Identification of vulnerable transportation infrastructure and household decision making under emergency evacuation conditions

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Murray-Tuite, Pamela Marie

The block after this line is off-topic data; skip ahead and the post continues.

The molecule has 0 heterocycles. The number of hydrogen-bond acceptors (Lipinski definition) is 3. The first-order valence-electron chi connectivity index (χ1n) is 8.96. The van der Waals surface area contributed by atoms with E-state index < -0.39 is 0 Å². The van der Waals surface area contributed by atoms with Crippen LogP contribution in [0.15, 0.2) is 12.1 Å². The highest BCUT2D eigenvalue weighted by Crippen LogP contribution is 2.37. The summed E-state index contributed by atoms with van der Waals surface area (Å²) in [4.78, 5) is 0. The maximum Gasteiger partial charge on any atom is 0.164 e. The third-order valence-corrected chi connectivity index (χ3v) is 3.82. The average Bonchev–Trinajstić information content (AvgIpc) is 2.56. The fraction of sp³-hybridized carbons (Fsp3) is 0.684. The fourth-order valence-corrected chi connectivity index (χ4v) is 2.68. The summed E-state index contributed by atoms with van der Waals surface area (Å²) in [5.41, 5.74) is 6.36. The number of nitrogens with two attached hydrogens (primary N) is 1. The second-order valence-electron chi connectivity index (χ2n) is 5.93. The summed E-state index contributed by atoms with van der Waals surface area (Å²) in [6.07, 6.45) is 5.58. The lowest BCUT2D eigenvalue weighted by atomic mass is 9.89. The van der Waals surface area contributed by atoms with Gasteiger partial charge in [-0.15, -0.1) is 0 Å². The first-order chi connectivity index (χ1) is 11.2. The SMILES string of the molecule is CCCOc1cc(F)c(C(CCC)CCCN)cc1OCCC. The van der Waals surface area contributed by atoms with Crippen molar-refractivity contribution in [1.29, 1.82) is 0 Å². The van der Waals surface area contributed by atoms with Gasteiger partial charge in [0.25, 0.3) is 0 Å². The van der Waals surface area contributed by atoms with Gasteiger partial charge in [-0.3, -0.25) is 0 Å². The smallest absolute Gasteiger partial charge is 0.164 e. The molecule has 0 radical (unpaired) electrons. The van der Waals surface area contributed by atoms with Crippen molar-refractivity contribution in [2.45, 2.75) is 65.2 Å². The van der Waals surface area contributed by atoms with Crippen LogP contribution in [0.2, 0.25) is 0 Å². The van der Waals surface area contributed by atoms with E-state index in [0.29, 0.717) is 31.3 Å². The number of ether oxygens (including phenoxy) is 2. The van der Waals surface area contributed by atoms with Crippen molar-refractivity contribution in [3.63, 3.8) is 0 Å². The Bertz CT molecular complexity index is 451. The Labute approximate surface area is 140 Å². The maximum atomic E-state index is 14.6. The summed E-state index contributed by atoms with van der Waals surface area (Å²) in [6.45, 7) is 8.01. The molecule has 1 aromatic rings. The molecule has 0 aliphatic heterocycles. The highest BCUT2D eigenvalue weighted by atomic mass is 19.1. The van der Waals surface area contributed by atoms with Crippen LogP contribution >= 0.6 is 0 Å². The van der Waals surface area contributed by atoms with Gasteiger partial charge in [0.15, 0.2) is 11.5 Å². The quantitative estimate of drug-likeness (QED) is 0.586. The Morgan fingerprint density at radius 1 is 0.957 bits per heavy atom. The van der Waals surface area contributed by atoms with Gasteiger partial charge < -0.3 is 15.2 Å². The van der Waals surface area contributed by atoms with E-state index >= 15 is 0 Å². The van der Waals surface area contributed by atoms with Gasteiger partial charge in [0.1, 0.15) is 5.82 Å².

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This dissertation combines two primary problems under general disaster considerations. First, a methodology is presented to identify vulnerable transportation infrastructure, which is defined as the set of network links, the damage of which results in the maximum disruption of the network’s origindestination connectivity. The disrupting agent is permitted a limited number of resources with which to damage the network. The measure of disruption, resulting from the damage, is based on a given set of traffic conditions, the availability of alternate paths, and roadway design characteristics. A bi-level mathematical programming model represents the interaction of the traffic assignment and the disruption measure. This bi-level model allows the problem to be viewed as a game between an evil entity, who seeks to disrupt the network, and a traffic management agency that routes vehicles so as to avoid vulnerable links to the greatest degree possible while meeting origin-destination demands. The second problem is to mathematically describe household decision making behavior in an emergency evacuation. Traditional transportation network evacuation models have omitted a commonly observed sociological phenomenon – that families gather together before evacuating an area. This omission can lead to overly optimistic evacuation times, and the evacuation models fail to capture underlying traffic patterns that only arise during times of crises. Two linear integer programs are developed to model the decision making behavior; the first describes a meeting location selection process and the second assigns trip chains for drivers to pick up family members who may not have access to a vehicle. The mathematical programs are combined with a traffic assignment-simulation package for evacuation analysis. Interactions between the two problems are also explored. Evacuation conditions are examined when the traffic management agency routes traffic around vulnerable links. The impact of the unusual traffic patterns, that arise using the household decision making behavior evacuation model, is evaluated in terms of shifts in the relative vulnerability of the transportation links. Finally, the routing strategies are evaluated for extensions in network evacuation times.